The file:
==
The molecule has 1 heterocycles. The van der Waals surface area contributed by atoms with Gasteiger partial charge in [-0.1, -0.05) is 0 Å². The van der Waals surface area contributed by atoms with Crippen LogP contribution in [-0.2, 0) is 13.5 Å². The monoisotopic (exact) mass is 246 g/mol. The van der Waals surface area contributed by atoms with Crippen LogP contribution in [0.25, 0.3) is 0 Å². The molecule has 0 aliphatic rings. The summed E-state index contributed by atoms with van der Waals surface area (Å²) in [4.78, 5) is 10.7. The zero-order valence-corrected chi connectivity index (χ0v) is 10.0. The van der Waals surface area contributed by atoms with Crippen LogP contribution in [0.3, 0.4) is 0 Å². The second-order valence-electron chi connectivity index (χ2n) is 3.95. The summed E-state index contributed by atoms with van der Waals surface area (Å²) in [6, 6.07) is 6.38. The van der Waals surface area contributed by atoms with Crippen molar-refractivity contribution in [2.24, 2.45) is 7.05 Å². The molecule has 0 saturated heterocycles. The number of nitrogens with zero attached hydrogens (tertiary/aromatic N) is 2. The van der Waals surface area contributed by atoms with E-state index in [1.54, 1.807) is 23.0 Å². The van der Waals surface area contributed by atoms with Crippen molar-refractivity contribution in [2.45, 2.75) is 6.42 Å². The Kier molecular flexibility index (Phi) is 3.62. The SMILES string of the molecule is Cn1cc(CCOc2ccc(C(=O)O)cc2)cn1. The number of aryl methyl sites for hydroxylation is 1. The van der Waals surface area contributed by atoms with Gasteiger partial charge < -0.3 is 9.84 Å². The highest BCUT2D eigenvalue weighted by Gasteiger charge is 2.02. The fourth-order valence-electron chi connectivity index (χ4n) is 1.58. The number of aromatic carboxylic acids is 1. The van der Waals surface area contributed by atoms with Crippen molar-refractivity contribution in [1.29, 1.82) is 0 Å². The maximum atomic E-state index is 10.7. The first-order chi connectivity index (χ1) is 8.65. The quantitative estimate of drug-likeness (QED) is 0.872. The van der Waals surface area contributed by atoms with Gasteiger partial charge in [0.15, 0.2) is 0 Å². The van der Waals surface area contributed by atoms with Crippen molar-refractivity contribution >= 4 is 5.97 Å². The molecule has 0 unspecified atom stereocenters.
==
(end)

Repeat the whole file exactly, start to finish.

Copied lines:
The molecule has 1 heterocycles. The van der Waals surface area contributed by atoms with Gasteiger partial charge in [-0.1, -0.05) is 0 Å². The van der Waals surface area contributed by atoms with Crippen LogP contribution in [-0.2, 0) is 13.5 Å². The monoisotopic (exact) mass is 246 g/mol. The van der Waals surface area contributed by atoms with Crippen LogP contribution in [0.25, 0.3) is 0 Å². The molecule has 0 aliphatic rings. The summed E-state index contributed by atoms with van der Waals surface area (Å²) in [4.78, 5) is 10.7. The zero-order valence-corrected chi connectivity index (χ0v) is 10.0. The van der Waals surface area contributed by atoms with Crippen LogP contribution in [0.3, 0.4) is 0 Å². The second-order valence-electron chi connectivity index (χ2n) is 3.95. The summed E-state index contributed by atoms with van der Waals surface area (Å²) in [6, 6.07) is 6.38. The van der Waals surface area contributed by atoms with Crippen molar-refractivity contribution in [2.24, 2.45) is 7.05 Å². The molecule has 0 saturated heterocycles. The number of nitrogens with zero attached hydrogens (tertiary/aromatic N) is 2. The van der Waals surface area contributed by atoms with E-state index in [1.54, 1.807) is 23.0 Å². The van der Waals surface area contributed by atoms with Crippen molar-refractivity contribution in [2.45, 2.75) is 6.42 Å². The Kier molecular flexibility index (Phi) is 3.62. The SMILES string of the molecule is Cn1cc(CCOc2ccc(C(=O)O)cc2)cn1. The number of aryl methyl sites for hydroxylation is 1. The van der Waals surface area contributed by atoms with Gasteiger partial charge < -0.3 is 9.84 Å². The highest BCUT2D eigenvalue weighted by Gasteiger charge is 2.02. The fourth-order valence-electron chi connectivity index (χ4n) is 1.58. The number of aromatic carboxylic acids is 1. The van der Waals surface area contributed by atoms with Crippen molar-refractivity contribution in [1.29, 1.82) is 0 Å². The maximum atomic E-state index is 10.7. The first-order chi connectivity index (χ1) is 8.65. The quantitative estimate of drug-likeness (QED) is 0.872. The van der Waals surface area contributed by atoms with Gasteiger partial charge in [0.15, 0.2) is 0 Å². The van der Waals surface area contributed by atoms with Crippen molar-refractivity contribution >= 4 is 5.97 Å². The molecule has 0 unspecified atom stereocenters.